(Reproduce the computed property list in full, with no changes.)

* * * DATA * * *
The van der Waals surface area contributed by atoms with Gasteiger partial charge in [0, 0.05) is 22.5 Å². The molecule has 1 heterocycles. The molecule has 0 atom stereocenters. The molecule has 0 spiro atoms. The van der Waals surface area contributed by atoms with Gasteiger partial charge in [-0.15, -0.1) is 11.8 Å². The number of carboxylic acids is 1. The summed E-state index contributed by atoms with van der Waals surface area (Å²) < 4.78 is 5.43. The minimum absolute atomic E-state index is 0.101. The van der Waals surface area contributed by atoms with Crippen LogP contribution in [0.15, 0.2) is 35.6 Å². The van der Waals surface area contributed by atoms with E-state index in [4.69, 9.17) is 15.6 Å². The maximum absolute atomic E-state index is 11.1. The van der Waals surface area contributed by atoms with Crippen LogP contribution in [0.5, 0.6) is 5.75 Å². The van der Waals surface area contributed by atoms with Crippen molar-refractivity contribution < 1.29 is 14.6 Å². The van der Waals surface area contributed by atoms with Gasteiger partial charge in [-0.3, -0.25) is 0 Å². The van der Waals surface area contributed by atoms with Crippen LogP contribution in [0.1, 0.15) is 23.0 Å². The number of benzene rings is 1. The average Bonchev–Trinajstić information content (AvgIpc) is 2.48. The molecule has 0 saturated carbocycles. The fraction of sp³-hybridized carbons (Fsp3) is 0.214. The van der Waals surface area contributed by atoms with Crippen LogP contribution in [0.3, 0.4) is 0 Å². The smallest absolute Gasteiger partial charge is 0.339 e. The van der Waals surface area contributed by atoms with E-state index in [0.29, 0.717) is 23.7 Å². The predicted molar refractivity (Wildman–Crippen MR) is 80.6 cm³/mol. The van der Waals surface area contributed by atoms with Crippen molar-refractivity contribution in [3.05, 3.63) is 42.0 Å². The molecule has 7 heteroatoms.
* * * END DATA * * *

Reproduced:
The van der Waals surface area contributed by atoms with Gasteiger partial charge in [0, 0.05) is 22.5 Å². The molecule has 1 heterocycles. The molecule has 0 atom stereocenters. The molecule has 0 spiro atoms. The van der Waals surface area contributed by atoms with Gasteiger partial charge in [-0.15, -0.1) is 11.8 Å². The number of carboxylic acids is 1. The summed E-state index contributed by atoms with van der Waals surface area (Å²) < 4.78 is 5.43. The minimum absolute atomic E-state index is 0.101. The van der Waals surface area contributed by atoms with Crippen LogP contribution in [0.15, 0.2) is 35.6 Å². The van der Waals surface area contributed by atoms with E-state index in [4.69, 9.17) is 15.6 Å². The maximum absolute atomic E-state index is 11.1. The van der Waals surface area contributed by atoms with Crippen LogP contribution in [0.5, 0.6) is 5.75 Å². The van der Waals surface area contributed by atoms with Crippen molar-refractivity contribution < 1.29 is 14.6 Å². The van der Waals surface area contributed by atoms with Gasteiger partial charge in [-0.3, -0.25) is 0 Å². The van der Waals surface area contributed by atoms with Crippen LogP contribution in [0.1, 0.15) is 23.0 Å². The number of benzene rings is 1. The average Bonchev–Trinajstić information content (AvgIpc) is 2.48. The molecule has 0 saturated carbocycles. The fraction of sp³-hybridized carbons (Fsp3) is 0.214. The van der Waals surface area contributed by atoms with Crippen LogP contribution in [0.3, 0.4) is 0 Å². The smallest absolute Gasteiger partial charge is 0.339 e. The van der Waals surface area contributed by atoms with E-state index in [0.29, 0.717) is 23.7 Å². The predicted molar refractivity (Wildman–Crippen MR) is 80.6 cm³/mol. The van der Waals surface area contributed by atoms with Crippen molar-refractivity contribution in [3.05, 3.63) is 42.0 Å². The molecule has 7 heteroatoms.